Class Notes (1,100,000)

CA (620,000)

Ryerson (30,000)

SSH (300)

SSH 105 (200)

Andrew Hunter (30)

Lecture 3

School

Ryerson UniversityDepartment

Social Sciences and HumanitiesCourse Code

SSH 105Professor

Andrew HunterLecture

3This

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Condional statement is a statement of the form:

If P... then Q

Condionals are compound statements composed of two parts:

Antecedent – what follows the word “if”

Consequent – what follows the word “then”

Necessary Condions:

A is necessary for B. Without A, B would not be true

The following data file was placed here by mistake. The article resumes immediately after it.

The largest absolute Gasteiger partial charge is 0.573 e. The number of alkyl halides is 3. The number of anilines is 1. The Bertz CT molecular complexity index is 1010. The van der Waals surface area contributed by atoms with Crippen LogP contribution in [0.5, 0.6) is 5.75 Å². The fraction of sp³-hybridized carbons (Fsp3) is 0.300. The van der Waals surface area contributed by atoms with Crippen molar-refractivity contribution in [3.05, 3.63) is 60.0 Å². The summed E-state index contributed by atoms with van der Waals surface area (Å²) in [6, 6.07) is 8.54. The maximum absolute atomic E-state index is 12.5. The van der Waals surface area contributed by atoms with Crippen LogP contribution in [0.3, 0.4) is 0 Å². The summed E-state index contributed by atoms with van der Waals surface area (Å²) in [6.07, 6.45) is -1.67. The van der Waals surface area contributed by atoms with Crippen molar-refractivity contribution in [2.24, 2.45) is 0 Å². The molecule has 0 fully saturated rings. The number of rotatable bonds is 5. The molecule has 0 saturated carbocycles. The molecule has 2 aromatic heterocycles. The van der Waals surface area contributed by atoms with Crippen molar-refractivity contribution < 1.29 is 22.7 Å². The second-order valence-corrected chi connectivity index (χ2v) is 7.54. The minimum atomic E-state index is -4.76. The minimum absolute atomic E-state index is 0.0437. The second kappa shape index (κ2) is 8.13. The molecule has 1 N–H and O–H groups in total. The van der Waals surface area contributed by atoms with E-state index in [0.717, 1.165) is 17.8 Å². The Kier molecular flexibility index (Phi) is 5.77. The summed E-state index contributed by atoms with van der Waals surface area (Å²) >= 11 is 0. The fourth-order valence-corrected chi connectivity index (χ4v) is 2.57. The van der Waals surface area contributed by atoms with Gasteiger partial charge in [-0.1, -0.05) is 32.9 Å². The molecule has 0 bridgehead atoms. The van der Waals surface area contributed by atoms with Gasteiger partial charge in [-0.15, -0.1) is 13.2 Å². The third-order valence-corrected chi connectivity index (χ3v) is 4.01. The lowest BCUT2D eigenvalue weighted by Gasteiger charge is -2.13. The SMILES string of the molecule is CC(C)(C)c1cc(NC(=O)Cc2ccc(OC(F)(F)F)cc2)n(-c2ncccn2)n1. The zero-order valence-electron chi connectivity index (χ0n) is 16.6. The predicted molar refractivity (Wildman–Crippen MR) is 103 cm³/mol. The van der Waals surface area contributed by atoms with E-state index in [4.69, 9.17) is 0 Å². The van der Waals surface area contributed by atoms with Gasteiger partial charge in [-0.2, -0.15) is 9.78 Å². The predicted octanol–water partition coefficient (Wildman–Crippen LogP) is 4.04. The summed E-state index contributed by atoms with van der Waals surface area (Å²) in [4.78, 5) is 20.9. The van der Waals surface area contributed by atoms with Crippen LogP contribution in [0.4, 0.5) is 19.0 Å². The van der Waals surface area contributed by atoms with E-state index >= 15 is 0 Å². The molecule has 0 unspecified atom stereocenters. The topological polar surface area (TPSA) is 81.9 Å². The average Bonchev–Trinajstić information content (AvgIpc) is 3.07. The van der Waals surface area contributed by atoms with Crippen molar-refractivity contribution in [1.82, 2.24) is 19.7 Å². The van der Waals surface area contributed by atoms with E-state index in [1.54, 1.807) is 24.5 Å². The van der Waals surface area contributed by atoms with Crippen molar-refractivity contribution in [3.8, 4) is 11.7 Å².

Sucient Condions:

A is a sucient condion for B. If A is true, then B is true

Ex. If John is a bachelor, then John is unmarried.

"then John is unmarried" - is a Consequent, necessary condion

"John is a bachelor" - is a Antecedent, sucient condion

Therefore:

Condional Statement

1. Antecedent expresses a sucient condion

2. Consequent expresses a necessary condion

Valid Condional Arguments:

1. Arming the Antecedent

If P, then Q

P

Therefore, Q

Must be Valid. (true premises = true conclusion)

Ex. (1) If a shape is a square, then it has four sides

(2) The shape is a square

Therefore,

(3) It has four sides

2. Denying the Consequent

If P, then Q

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